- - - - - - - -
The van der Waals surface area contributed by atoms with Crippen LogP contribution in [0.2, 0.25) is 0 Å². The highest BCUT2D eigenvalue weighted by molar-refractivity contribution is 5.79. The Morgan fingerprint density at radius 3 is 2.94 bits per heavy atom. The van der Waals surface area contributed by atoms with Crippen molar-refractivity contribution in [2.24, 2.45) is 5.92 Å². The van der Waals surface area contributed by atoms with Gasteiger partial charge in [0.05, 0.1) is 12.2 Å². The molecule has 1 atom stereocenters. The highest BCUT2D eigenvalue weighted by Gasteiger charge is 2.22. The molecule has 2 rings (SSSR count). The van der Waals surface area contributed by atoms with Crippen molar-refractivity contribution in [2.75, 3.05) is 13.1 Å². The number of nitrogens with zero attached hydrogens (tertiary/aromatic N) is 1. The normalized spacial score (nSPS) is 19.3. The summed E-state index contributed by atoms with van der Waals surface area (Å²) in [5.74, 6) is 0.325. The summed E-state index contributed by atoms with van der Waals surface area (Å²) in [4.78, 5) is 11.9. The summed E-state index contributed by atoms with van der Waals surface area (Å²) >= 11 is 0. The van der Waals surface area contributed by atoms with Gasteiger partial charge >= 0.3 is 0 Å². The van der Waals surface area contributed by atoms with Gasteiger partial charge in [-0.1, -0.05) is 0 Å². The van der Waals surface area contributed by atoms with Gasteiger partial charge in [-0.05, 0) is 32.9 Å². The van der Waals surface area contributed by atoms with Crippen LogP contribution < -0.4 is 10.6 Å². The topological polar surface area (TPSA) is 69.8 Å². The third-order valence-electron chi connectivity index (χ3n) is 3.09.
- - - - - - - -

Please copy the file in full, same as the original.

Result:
The van der Waals surface area contributed by atoms with Crippen LogP contribution in [0.2, 0.25) is 0 Å². The highest BCUT2D eigenvalue weighted by molar-refractivity contribution is 5.79. The Morgan fingerprint density at radius 3 is 2.94 bits per heavy atom. The van der Waals surface area contributed by atoms with Crippen molar-refractivity contribution in [2.24, 2.45) is 5.92 Å². The van der Waals surface area contributed by atoms with Gasteiger partial charge in [0.05, 0.1) is 12.2 Å². The molecule has 1 atom stereocenters. The highest BCUT2D eigenvalue weighted by Gasteiger charge is 2.22. The molecule has 2 rings (SSSR count). The van der Waals surface area contributed by atoms with Crippen molar-refractivity contribution in [2.75, 3.05) is 13.1 Å². The number of nitrogens with zero attached hydrogens (tertiary/aromatic N) is 1. The normalized spacial score (nSPS) is 19.3. The summed E-state index contributed by atoms with van der Waals surface area (Å²) in [5.74, 6) is 0.325. The summed E-state index contributed by atoms with van der Waals surface area (Å²) in [4.78, 5) is 11.9. The summed E-state index contributed by atoms with van der Waals surface area (Å²) >= 11 is 0. The van der Waals surface area contributed by atoms with Gasteiger partial charge >= 0.3 is 0 Å². The van der Waals surface area contributed by atoms with Gasteiger partial charge in [-0.1, -0.05) is 0 Å². The van der Waals surface area contributed by atoms with Gasteiger partial charge in [-0.05, 0) is 32.9 Å². The van der Waals surface area contributed by atoms with Crippen LogP contribution < -0.4 is 10.6 Å². The topological polar surface area (TPSA) is 69.8 Å². The third-order valence-electron chi connectivity index (χ3n) is 3.09.